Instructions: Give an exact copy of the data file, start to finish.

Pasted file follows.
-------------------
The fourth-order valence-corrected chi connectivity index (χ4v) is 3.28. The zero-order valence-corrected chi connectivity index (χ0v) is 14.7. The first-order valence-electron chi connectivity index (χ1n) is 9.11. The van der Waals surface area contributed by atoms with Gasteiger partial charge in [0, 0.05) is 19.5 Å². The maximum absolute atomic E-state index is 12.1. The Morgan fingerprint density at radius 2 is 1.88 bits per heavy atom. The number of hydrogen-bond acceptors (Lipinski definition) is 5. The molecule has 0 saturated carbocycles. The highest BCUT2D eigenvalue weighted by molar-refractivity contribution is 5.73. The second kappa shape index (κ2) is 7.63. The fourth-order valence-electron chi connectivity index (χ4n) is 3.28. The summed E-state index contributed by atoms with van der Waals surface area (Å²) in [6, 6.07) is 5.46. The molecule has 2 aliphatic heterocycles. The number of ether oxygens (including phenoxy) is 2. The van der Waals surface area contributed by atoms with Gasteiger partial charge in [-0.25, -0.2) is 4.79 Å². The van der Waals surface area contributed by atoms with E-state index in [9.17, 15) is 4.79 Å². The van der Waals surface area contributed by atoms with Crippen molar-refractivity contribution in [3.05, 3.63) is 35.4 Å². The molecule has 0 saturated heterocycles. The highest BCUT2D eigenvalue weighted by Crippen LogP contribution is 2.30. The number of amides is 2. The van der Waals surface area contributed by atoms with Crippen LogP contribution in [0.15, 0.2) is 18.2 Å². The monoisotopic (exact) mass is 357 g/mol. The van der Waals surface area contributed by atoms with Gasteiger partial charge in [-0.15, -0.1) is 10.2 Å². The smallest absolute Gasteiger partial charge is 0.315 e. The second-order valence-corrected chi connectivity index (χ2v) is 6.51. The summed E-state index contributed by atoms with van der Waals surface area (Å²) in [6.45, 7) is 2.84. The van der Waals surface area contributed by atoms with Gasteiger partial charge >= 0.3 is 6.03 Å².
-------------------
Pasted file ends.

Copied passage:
The fourth-order valence-corrected chi connectivity index (χ4v) is 3.28. The zero-order valence-corrected chi connectivity index (χ0v) is 14.7. The first-order valence-electron chi connectivity index (χ1n) is 9.11. The van der Waals surface area contributed by atoms with Gasteiger partial charge in [0, 0.05) is 19.5 Å². The maximum absolute atomic E-state index is 12.1. The Morgan fingerprint density at radius 2 is 1.88 bits per heavy atom. The number of hydrogen-bond acceptors (Lipinski definition) is 5. The molecule has 0 saturated carbocycles. The highest BCUT2D eigenvalue weighted by molar-refractivity contribution is 5.73. The second kappa shape index (κ2) is 7.63. The fourth-order valence-electron chi connectivity index (χ4n) is 3.28. The summed E-state index contributed by atoms with van der Waals surface area (Å²) in [6, 6.07) is 5.46. The molecule has 2 aliphatic heterocycles. The number of ether oxygens (including phenoxy) is 2. The van der Waals surface area contributed by atoms with Gasteiger partial charge in [-0.25, -0.2) is 4.79 Å². The van der Waals surface area contributed by atoms with E-state index in [9.17, 15) is 4.79 Å². The van der Waals surface area contributed by atoms with Crippen molar-refractivity contribution in [3.05, 3.63) is 35.4 Å². The molecule has 0 saturated heterocycles. The highest BCUT2D eigenvalue weighted by Crippen LogP contribution is 2.30. The number of amides is 2. The van der Waals surface area contributed by atoms with Crippen LogP contribution in [0.15, 0.2) is 18.2 Å². The monoisotopic (exact) mass is 357 g/mol. The van der Waals surface area contributed by atoms with Gasteiger partial charge in [-0.15, -0.1) is 10.2 Å². The smallest absolute Gasteiger partial charge is 0.315 e. The second-order valence-corrected chi connectivity index (χ2v) is 6.51. The summed E-state index contributed by atoms with van der Waals surface area (Å²) in [6.45, 7) is 2.84. The van der Waals surface area contributed by atoms with Gasteiger partial charge >= 0.3 is 6.03 Å².